June 25th, 2008 by Rightsideup

I was pleasantly surprised by this article in the Guardian reporting on the horror of the global warming community to find that even the Brits are not convinced by the alarmism they’ve been spreading. The UK has always seemed to me (based on my frequent trips back and conversations with people there) to be much further along in its adherence to the global warming “consensus” and so this surprised me along with the warming lobby. From the article:

The majority of the British public is still not convinced that climate change is caused by humans – and many others believe scientists are exaggerating the problem, according to an exclusive poll for The Observer.

The results have shocked campaigners who hoped that doubts would have been silenced by a report last year by more than 2,500 scientists for the UN Intergovernmental Panel on Climate Change (IPCC), which found a 90 per cent chance that humans were the main cause of climate change and warned that drastic action was needed to cut greenhouse gas emissions.

I’m tempted to say that the British public is smarter than I thought: they don’t just buy this stuff hook, line and sinker as the media has attempted to suggest. Even 2500 scientists can’t persuade them! In reality of course, many ordinary people simply go by the headlines rather than the detailed analysis – what percentage of those surveyed could have told you how many scientists – to the nearest thousand – had authored/agreed that report? (They’d probably have a better answer for how many climate change scientists it takes to change a lightbulb.)

But in most cases most ordinary people who don’t spend their lives with noses buried in newspapers have to go on personal experience plus the occasional headline, tempered by an inherent distrust of the media. In this case, that’s won out over all the blathering by politicians on this subject and the massive buy-in from the media. Pretty impressive that that’s still possible in an age when most of the electorate seems disengaged from the political process in the UK. Now if only that would start translating to political policies…

June 23rd, 2008 by Rightsideup

The problem with attempting to grab the moral high ground, as Barack Obama has sought to do in the presidential election, is that – unless you’re really serious about it and can live up to it – you essentially raise the bar for your own behavior to the point where it’s very hard to live up to the expectations you’ve created. On the other hand, if you do live up to your own billing for a period of time, you can create an aura of respectability that will cover you even when your actions are very much in contrast to your supposed ideals.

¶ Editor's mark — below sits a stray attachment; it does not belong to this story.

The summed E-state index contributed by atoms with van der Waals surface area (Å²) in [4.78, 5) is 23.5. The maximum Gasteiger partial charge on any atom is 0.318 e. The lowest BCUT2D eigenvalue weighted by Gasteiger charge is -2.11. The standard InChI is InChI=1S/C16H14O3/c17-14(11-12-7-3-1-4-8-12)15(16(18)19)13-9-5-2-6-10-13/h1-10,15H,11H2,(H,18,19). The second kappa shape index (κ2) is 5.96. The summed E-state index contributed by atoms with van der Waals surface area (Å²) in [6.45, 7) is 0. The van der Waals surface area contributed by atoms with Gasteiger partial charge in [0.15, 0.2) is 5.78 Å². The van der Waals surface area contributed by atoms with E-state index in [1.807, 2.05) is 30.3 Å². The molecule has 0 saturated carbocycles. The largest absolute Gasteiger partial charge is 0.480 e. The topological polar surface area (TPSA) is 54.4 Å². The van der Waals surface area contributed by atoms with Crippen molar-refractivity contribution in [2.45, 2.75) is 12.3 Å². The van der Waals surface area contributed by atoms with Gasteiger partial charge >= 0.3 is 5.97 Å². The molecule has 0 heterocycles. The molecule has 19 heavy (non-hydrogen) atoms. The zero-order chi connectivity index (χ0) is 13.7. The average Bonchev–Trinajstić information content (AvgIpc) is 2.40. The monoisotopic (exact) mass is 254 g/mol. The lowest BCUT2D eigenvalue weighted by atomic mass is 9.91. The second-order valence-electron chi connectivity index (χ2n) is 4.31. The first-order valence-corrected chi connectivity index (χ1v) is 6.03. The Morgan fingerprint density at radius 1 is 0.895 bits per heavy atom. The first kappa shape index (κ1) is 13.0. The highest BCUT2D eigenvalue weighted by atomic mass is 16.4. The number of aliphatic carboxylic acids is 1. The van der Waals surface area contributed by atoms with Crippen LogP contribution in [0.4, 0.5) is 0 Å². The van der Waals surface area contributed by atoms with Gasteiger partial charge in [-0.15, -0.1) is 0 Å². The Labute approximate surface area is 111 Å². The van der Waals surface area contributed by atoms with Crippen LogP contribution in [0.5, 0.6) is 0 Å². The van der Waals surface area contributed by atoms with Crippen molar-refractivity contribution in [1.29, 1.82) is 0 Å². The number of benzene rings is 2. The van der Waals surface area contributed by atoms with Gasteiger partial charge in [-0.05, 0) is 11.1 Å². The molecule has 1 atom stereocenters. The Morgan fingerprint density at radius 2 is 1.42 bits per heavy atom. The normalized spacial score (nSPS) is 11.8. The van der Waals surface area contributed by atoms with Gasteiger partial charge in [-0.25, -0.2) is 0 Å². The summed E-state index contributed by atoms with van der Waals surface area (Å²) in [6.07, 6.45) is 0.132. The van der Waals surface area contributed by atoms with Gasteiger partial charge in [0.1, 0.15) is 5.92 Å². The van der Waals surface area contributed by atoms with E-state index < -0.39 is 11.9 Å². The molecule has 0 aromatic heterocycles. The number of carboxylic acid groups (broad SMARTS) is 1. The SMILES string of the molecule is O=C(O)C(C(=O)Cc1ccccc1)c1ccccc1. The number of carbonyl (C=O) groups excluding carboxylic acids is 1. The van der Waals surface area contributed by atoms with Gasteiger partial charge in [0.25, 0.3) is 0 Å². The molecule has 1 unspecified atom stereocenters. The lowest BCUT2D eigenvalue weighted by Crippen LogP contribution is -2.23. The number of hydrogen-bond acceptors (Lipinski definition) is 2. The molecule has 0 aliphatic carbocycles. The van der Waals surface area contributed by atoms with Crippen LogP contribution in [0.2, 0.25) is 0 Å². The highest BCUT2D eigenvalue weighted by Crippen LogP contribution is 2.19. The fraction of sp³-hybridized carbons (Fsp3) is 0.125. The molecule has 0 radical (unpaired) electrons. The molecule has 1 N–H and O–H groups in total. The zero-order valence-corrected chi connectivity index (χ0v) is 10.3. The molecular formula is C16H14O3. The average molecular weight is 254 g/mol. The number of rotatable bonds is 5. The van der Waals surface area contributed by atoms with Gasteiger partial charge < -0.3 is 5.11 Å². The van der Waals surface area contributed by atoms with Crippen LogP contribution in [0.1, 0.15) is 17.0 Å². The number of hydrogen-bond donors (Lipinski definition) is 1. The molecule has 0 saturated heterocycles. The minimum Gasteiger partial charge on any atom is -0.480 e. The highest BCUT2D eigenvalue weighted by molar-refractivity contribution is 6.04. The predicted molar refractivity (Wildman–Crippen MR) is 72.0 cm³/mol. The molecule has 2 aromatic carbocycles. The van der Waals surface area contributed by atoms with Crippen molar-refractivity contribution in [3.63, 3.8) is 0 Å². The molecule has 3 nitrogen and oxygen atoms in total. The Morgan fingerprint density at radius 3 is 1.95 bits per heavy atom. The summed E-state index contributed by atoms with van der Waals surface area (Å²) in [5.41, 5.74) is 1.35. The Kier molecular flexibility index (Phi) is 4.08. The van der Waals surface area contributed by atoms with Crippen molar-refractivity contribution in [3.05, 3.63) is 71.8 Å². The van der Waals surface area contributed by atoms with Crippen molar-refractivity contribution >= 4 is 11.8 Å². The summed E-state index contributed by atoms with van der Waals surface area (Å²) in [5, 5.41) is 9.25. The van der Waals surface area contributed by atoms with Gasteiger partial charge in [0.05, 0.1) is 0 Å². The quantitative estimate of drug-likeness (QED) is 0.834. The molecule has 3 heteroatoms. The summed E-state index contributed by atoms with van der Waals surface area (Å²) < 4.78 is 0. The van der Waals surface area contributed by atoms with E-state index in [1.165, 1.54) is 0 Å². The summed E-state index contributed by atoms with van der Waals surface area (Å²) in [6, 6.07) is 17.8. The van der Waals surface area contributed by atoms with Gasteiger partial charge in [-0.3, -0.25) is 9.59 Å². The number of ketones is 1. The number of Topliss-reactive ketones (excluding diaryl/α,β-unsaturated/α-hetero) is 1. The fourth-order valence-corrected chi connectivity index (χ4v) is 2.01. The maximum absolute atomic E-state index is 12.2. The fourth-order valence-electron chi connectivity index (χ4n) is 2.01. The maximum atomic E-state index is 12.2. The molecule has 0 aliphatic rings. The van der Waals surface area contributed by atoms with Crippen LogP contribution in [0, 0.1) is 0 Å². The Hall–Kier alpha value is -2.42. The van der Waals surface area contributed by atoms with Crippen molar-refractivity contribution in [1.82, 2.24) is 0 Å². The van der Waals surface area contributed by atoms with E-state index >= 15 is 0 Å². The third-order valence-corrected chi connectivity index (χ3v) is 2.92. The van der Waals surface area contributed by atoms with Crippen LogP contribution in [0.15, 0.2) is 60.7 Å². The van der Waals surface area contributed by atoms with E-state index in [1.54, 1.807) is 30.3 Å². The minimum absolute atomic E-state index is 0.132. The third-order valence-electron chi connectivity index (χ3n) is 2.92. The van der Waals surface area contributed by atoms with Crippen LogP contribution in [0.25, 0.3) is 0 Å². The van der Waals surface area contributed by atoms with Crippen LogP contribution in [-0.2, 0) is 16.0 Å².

Such has been the case for Obama so far, as he is immunized against much of the fallout from his various misdeeds and missteps by the adulation of his supporters and segments of the media. However, at some point his luck will run out, and he’ll find out whether the American public prefers a man who talks a good talk but can’t live up to it, or a man who makes little claim to be anything other than a straight shooter but generally lives up to that characterization.

There are early signs that at least some Obama supporters are willing to hold him to his word. This YouTube video features an Obama supporter who is disappointed in his candidate’s abandonment both of public financing itself and of a previously stated promise to use it. It’s well worth watching, as I think this could be a sign of things to come from supporters who’ve been swept up in the oratory and grand promises and who will eventually come to realize that the actions of the candidate don’t live up to the vision he sets out. The question is whether these people will then switch to the McCain camp or simply withdraw from the political process in a negation of one of Obama’s supposed greatest achievements – the ability to get ordinary people, and especially young people, engaged in that process.

June 21st, 2008 by Rightsideup

It appears the Obama campaign has adopted a version of the Presidential Seal as a sort of logo to sit on the podium when he speaks at events, and it looks something like this:

There are several objections to this, not the least of which is that it appears to be illegal. But even more than that technical objection, there’s the issue of what it means that he has this seal. It implies a desire to appear to be the president before he’s been through the appropriate process. It suggests an unseriousness, since the Latin motto means, roughly translated, “yes we can”. But above all it’s a betrayal of one of the fundamental principles of American constitutional government – that the nation and its people are sovereign, and not the President. In other countries, including my own home country of the United Kingdom, people swear allegiance to the head of state – a King, Queen or President. But in the United States people swear allegiance to the Flag and the “republic for which it stands”.

Yes, there is a great seal that belongs to the President, but it belongs to the office, and is unchanging regardless of who holds that office. It’s a symbol of permanence and a reminder that the office and not the individual is the one to be reverenced. Obama’s very personal knock-off seems to betray several of those principles, putting his “O” at the center, his own personal (and meaningless) motto where E Pluribus Unum (again, those sovereign people) should normally sit. Even the preservation of the arrows in one of the eagle’s claws is oddly incongruous with Obama’s pacifist positions on foreign policy.

The whole thing is oddly symbolic of the Obama campaign – lack of respect for the United States, the cult of personality, meaningless slogans and conflicting messages. 

June 20th, 2008 by Rightsideup